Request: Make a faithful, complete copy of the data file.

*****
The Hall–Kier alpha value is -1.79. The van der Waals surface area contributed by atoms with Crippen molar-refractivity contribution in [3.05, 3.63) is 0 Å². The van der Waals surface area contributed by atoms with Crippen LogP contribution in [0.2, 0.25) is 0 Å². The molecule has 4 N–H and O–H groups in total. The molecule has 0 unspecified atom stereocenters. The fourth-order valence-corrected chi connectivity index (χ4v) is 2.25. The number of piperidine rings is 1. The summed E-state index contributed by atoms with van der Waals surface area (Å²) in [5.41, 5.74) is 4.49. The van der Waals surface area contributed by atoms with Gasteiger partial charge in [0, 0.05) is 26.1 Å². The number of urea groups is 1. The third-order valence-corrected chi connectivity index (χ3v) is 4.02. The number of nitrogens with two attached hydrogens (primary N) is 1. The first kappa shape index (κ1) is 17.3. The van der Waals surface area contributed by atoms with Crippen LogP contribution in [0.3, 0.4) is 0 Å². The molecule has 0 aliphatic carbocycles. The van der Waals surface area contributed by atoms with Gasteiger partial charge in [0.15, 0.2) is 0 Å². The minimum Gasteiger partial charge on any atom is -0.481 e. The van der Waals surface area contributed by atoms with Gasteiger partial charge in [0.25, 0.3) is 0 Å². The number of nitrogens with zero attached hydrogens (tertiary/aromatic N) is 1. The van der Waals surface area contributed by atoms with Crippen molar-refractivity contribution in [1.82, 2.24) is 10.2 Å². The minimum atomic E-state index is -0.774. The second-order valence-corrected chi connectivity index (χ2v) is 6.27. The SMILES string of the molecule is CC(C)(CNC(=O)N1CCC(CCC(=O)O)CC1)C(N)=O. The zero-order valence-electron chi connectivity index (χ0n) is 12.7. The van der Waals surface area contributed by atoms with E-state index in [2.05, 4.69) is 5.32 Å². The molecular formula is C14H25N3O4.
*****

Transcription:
The Hall–Kier alpha value is -1.79. The van der Waals surface area contributed by atoms with Crippen molar-refractivity contribution in [3.05, 3.63) is 0 Å². The van der Waals surface area contributed by atoms with Crippen LogP contribution in [0.2, 0.25) is 0 Å². The molecule has 4 N–H and O–H groups in total. The molecule has 0 unspecified atom stereocenters. The fourth-order valence-corrected chi connectivity index (χ4v) is 2.25. The number of piperidine rings is 1. The summed E-state index contributed by atoms with van der Waals surface area (Å²) in [5.41, 5.74) is 4.49. The van der Waals surface area contributed by atoms with Gasteiger partial charge in [0, 0.05) is 26.1 Å². The number of urea groups is 1. The third-order valence-corrected chi connectivity index (χ3v) is 4.02. The number of nitrogens with two attached hydrogens (primary N) is 1. The first kappa shape index (κ1) is 17.3. The van der Waals surface area contributed by atoms with Crippen LogP contribution in [0.3, 0.4) is 0 Å². The molecule has 0 aliphatic carbocycles. The van der Waals surface area contributed by atoms with Gasteiger partial charge in [0.15, 0.2) is 0 Å². The minimum Gasteiger partial charge on any atom is -0.481 e. The van der Waals surface area contributed by atoms with Gasteiger partial charge in [0.25, 0.3) is 0 Å². The number of nitrogens with zero attached hydrogens (tertiary/aromatic N) is 1. The van der Waals surface area contributed by atoms with Crippen molar-refractivity contribution in [1.82, 2.24) is 10.2 Å². The minimum atomic E-state index is -0.774. The second-order valence-corrected chi connectivity index (χ2v) is 6.27. The SMILES string of the molecule is CC(C)(CNC(=O)N1CCC(CCC(=O)O)CC1)C(N)=O. The zero-order valence-electron chi connectivity index (χ0n) is 12.7. The van der Waals surface area contributed by atoms with E-state index in [2.05, 4.69) is 5.32 Å². The molecular formula is C14H25N3O4.